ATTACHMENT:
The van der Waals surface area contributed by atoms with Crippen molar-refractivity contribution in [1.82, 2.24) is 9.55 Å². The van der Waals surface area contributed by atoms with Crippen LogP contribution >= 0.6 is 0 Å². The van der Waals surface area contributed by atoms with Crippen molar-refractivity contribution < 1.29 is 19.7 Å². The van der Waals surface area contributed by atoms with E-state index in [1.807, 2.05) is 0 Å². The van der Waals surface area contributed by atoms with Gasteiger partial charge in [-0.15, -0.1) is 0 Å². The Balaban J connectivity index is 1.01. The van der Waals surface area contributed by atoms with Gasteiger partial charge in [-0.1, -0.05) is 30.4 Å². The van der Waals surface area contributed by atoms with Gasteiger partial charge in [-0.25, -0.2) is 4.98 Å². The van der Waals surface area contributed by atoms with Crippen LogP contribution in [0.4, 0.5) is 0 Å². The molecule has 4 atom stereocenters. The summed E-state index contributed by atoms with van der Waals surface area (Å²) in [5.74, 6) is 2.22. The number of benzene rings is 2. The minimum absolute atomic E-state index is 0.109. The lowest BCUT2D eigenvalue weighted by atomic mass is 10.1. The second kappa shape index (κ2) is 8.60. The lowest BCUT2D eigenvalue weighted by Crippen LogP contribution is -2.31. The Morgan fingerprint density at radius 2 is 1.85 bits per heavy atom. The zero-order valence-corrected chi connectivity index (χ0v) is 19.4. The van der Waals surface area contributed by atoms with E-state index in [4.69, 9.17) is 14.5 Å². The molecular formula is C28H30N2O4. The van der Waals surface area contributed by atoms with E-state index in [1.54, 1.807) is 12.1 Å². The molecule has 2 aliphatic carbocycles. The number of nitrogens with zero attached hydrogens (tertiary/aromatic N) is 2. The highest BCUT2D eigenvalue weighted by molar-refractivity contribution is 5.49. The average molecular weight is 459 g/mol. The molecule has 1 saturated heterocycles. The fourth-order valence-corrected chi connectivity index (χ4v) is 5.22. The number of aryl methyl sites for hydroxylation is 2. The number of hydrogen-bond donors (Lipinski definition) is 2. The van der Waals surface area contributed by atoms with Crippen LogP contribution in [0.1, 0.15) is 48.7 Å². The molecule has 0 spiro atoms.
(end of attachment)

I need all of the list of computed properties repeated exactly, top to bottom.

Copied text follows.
The van der Waals surface area contributed by atoms with Crippen molar-refractivity contribution in [1.82, 2.24) is 9.55 Å². The van der Waals surface area contributed by atoms with Crippen LogP contribution >= 0.6 is 0 Å². The van der Waals surface area contributed by atoms with Crippen molar-refractivity contribution < 1.29 is 19.7 Å². The van der Waals surface area contributed by atoms with E-state index in [1.807, 2.05) is 0 Å². The van der Waals surface area contributed by atoms with Gasteiger partial charge in [-0.15, -0.1) is 0 Å². The Balaban J connectivity index is 1.01. The van der Waals surface area contributed by atoms with Gasteiger partial charge in [-0.1, -0.05) is 30.4 Å². The van der Waals surface area contributed by atoms with Gasteiger partial charge in [-0.25, -0.2) is 4.98 Å². The van der Waals surface area contributed by atoms with Crippen LogP contribution in [0.4, 0.5) is 0 Å². The molecule has 4 atom stereocenters. The summed E-state index contributed by atoms with van der Waals surface area (Å²) in [5.74, 6) is 2.22. The number of benzene rings is 2. The minimum absolute atomic E-state index is 0.109. The lowest BCUT2D eigenvalue weighted by atomic mass is 10.1. The second kappa shape index (κ2) is 8.60. The lowest BCUT2D eigenvalue weighted by Crippen LogP contribution is -2.31. The Morgan fingerprint density at radius 2 is 1.85 bits per heavy atom. The zero-order valence-corrected chi connectivity index (χ0v) is 19.4. The van der Waals surface area contributed by atoms with E-state index in [4.69, 9.17) is 14.5 Å². The molecular formula is C28H30N2O4. The van der Waals surface area contributed by atoms with E-state index in [1.54, 1.807) is 12.1 Å². The molecule has 2 aliphatic carbocycles. The number of nitrogens with zero attached hydrogens (tertiary/aromatic N) is 2. The highest BCUT2D eigenvalue weighted by molar-refractivity contribution is 5.49. The average molecular weight is 459 g/mol. The molecule has 1 saturated heterocycles. The fourth-order valence-corrected chi connectivity index (χ4v) is 5.22. The number of aryl methyl sites for hydroxylation is 2. The number of hydrogen-bond donors (Lipinski definition) is 2. The van der Waals surface area contributed by atoms with Crippen LogP contribution in [0.1, 0.15) is 48.7 Å². The molecule has 0 spiro atoms.